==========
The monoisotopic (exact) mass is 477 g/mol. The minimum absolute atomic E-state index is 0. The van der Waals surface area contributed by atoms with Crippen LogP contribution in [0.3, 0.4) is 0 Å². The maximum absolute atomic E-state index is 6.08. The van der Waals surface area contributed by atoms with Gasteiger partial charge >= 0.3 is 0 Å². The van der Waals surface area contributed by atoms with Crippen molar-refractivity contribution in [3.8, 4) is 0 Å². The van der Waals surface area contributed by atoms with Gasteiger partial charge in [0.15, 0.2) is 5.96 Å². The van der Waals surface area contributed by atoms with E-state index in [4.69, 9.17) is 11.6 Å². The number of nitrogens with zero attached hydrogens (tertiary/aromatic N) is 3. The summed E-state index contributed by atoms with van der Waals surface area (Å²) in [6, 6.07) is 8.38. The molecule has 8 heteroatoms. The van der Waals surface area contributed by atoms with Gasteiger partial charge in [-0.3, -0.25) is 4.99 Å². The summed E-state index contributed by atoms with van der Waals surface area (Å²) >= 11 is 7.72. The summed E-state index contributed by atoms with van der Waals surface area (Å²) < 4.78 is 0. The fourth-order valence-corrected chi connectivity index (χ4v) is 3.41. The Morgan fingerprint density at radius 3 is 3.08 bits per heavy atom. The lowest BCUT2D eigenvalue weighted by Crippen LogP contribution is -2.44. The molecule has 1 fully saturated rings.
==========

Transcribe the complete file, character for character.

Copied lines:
The monoisotopic (exact) mass is 477 g/mol. The minimum absolute atomic E-state index is 0. The van der Waals surface area contributed by atoms with Crippen LogP contribution in [0.3, 0.4) is 0 Å². The maximum absolute atomic E-state index is 6.08. The van der Waals surface area contributed by atoms with Gasteiger partial charge >= 0.3 is 0 Å². The van der Waals surface area contributed by atoms with Crippen molar-refractivity contribution in [3.8, 4) is 0 Å². The van der Waals surface area contributed by atoms with Gasteiger partial charge in [0.15, 0.2) is 5.96 Å². The van der Waals surface area contributed by atoms with E-state index in [4.69, 9.17) is 11.6 Å². The number of nitrogens with zero attached hydrogens (tertiary/aromatic N) is 3. The summed E-state index contributed by atoms with van der Waals surface area (Å²) in [6, 6.07) is 8.38. The molecule has 8 heteroatoms. The van der Waals surface area contributed by atoms with Gasteiger partial charge in [-0.3, -0.25) is 4.99 Å². The summed E-state index contributed by atoms with van der Waals surface area (Å²) >= 11 is 7.72. The summed E-state index contributed by atoms with van der Waals surface area (Å²) < 4.78 is 0. The fourth-order valence-corrected chi connectivity index (χ4v) is 3.41. The Morgan fingerprint density at radius 3 is 3.08 bits per heavy atom. The lowest BCUT2D eigenvalue weighted by Crippen LogP contribution is -2.44. The molecule has 1 fully saturated rings.